The AQUAVIT-4 international atmospheric hygrometer campaign was held from March 21 to April 08, 2022 at the AIDA simulation chamber on the KIT Campus in the frame of HEMERA with the support of ATMO-ACCESS TNA program. This campaign illustrates ACTRIS facilities’ ability to provide services to another Research Infrastructure -HEMERA- and improve atmospheric observations.
The campaign objectives were:
- To provide a continued basis for quality control of airborne hygrometer measurements.
- To document the improvement of existing hygrometers and to test new instruments related to the JRA 2.1 / 2.2 of Hemera EU project.
The present campaign has been held in the frame of the HEMERA H2020 European project, a new research infrastructure involving a large community in balloon-borne researches. In this frame, AQUAVIT-4 is intended to document the performances and suitable range of operation of a set of light innovative instruments around atmospheric hygrometry, relevant for Copernicus activities. AquaVIT-4 aims at supporting newly developed european hygrometers in their calibration efforts against reference and well-known instruments.
This campaign focused on water vapor, one of the most challenging meteorological atmospheric variables to measure. The World Meteorological Organization (WMO) and the Comité International des Poids et Mesures (CIPM) have signed the Mutual Recognition Arrangement (MRA), supporting the need for improved measurements and taking steps to improve the matters. In response, the MeteoMet project was launched in 2011 by 18 European meteorological institutes. Currently, water vapor is the second key meteorological variable to be considered after temperature.
Indeed, water vapor is a greenhouse gas which acts also as a climate feedback. Studies based on climate models (Goddard Earth Observing System Chemistry Climate Model (GEOSCCM)) show that stratospheric water vapor enhances the greenhouse effect due to long-lived trace gases such as CO2 or methane. The contribution of stratospheric water vapor in the global radiative balance is estimated between 0.1 and 0.3 W/m2. This could lead to temperature change from 0.1 (~5%) to 0.4 K (~10%) in case of doubling CO2.
In general, studies based on satellite measurements agree on a stratospheric water vapor increase of about 0.6 to 1% per year (Scherer et al., 2008; Rosenlof et al., 2001a; Hurst et al., 2011b; Oltmans et al., 2000). Additionally, all models generally predict an increase of stratospheric water vapor in the future [e.g., (Gettelman et al., 2010)]. The underlying mechanisms are, to date, not fully understood.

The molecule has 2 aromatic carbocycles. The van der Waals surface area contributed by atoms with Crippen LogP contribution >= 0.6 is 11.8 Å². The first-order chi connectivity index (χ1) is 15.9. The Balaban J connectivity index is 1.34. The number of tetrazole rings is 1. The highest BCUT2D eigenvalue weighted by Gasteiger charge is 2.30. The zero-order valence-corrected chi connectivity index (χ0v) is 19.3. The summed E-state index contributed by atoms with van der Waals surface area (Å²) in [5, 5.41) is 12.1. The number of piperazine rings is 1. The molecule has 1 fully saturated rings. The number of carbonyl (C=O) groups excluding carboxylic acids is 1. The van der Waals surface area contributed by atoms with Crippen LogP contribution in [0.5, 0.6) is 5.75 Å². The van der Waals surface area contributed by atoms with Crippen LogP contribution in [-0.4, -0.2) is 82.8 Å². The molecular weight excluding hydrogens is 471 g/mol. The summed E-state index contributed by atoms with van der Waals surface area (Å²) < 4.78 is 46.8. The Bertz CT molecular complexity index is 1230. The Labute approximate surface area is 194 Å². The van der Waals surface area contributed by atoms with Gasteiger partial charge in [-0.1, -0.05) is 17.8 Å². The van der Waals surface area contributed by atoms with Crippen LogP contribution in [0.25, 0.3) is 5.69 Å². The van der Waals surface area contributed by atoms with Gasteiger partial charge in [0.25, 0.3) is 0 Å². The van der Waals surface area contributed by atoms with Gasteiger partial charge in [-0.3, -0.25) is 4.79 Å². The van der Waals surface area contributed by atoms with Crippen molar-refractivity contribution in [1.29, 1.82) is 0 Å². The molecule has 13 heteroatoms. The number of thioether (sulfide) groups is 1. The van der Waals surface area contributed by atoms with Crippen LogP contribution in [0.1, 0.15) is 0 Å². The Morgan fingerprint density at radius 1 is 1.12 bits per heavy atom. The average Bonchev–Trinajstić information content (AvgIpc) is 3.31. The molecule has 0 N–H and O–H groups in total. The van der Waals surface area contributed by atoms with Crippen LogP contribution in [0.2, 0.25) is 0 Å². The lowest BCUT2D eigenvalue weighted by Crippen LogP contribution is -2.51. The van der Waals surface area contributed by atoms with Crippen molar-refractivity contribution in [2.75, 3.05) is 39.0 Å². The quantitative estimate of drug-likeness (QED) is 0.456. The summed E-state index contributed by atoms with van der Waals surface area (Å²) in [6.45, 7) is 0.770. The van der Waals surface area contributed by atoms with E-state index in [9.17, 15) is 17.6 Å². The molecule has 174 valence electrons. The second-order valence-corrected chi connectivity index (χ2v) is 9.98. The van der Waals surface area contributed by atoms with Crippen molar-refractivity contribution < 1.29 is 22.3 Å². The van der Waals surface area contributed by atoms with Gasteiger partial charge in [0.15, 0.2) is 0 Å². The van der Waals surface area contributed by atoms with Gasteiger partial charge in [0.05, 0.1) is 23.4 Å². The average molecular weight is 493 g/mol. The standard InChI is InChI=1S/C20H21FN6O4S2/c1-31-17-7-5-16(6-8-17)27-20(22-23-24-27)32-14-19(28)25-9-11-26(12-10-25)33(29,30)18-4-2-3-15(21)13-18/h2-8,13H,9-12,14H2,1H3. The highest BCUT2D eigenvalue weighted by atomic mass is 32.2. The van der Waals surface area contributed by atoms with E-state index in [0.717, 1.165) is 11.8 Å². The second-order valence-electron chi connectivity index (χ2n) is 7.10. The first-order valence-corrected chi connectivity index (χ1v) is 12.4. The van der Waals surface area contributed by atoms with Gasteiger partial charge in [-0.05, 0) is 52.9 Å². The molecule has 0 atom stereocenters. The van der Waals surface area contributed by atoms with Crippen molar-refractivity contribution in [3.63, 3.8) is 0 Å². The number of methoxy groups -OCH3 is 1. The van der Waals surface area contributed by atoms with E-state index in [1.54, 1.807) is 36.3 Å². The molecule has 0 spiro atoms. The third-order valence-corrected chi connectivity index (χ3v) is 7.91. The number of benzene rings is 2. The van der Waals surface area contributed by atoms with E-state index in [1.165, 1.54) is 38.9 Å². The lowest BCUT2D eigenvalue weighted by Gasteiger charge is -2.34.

For decades, measuring water vapor in the upper troposphere and lower stratosphere (UT-LS) has remained a real technical challenge. Indeed, the stratosphere is an extremely dry layer. Progresses in science have been limited due to: 1- the sparcity of observations in tropical regions, the main gateway of tropospheric species to the stratosphere, 2- instrumental biases (of about 50% for mixing ratio below 10 ppm) above stated uncertainties.
The AQUAVIT-4 campaign has been organized within a strong European and international dynamic, gathering french (Pico-Light, SawfPhy), swiss (Albatross), american (NASA Langley TDL) and german (MBW et ApicT) hygrometers. The hygrometers have been tested against humidity standards simulating representative atmospheric conditions spanning mid-latitudes and tropical latitudes and specific saturated conditions for an altitude range from 14 to 35 km.
Group picture of the AQUAVIT-4 campaign. From right to left : Paul Monnier (LMD, FR), Fabien Frérot (DT-INSU, FR), Simone Brunamonti (EMPA, CH), Harald Saathoff (KIT, DE), Mélanie Ghysels-Dubois (GSMA, FR), Georg Scheurig (KIT, DE), Tomasz Chudy (KIT, DE), Claire Cenac (LMD, FR), Steffen Vogt (KIT, DE), Glenn Diskin (NASA, USA) and Nadir Amarouche (DT-INSU, FR)
A referee board composed of international experts (K. Rosenloff, NOAA, USA; M. Fujiwara, Faculty of Earth Sciences, Japan; O. Möhler, KIT, Germany) has been set up in order to define the moisture conditions to be generated during the blind week of the campaign, as well as to perform the analysis of the blind data.
The campaign was splitted into 3 phases :
- Installation and technical test (from 21/03 to 28/03)
- First active week of measurements, simulating known conditions, discussed daily within all participants (from 29/03 to 01/04)
- Second active week of measurements, blind intercomparison phase, setpoints being defined by the referee board (from 04/04 to 07/04)
AQUAVIT-4 benefited from the financial support of the ATMO ACCESS project, supported by the European Comission in the frame of the Horizon 2020 – Research and Innovation Framework Programme, H2020-INFRAIA-2020-1 (Grant Agreement number:101008004). AQUAVIT-4 occurred in the frame of the European project HEMERA H2020.
A balloon campaign from the CNES balloon facility in Aire-sur-l'Adour is planned from September 12 to 23, 2022, in addition to AQUAVIT-4. This balloon-borne campaign is intended to evaluate the hygrometers in real conditions, under the influence of environmental perturbations. This campaign will be designed in synergy with the GRUAN campaign in Linderberg.
Coordinator/PI : M. Ghysels-Dubois, CNRS/GSMA
Contact : melanie.ghysels-dubois(a)univ-reims.fr
Harald Saathoff (IMK-AAF, KIT), PI of the APicT (AIDA PCI in-cloud TDL) hygrometer integrated to AIDA. Harald operates the AIDA chamber during AQUAVIT-4.
Simone Brunamonti (EMPA, Switzerland) near the diode laser hygrometer Albatross, sampling the air from outside AIDA.
On the left: The Pico-SDLA team in the main vessel of AIDA. M. Ghysels-Dubois (GSMA, CNRS, left, PI of AQUAVIT-4), F. Frérot (DT-INSU, CNRS, center) and N. Amarouche (DT-INSU, CNRS, right) are de-installing the Pico-Light hygrometer on 08 April 2022. On the right: Picture of the Pico-Light (GSMA/DT-INSU,CNRS) and SAWfPhy (LMD, CNRS) hygrometers, integratedinside the main vessel of AIDA.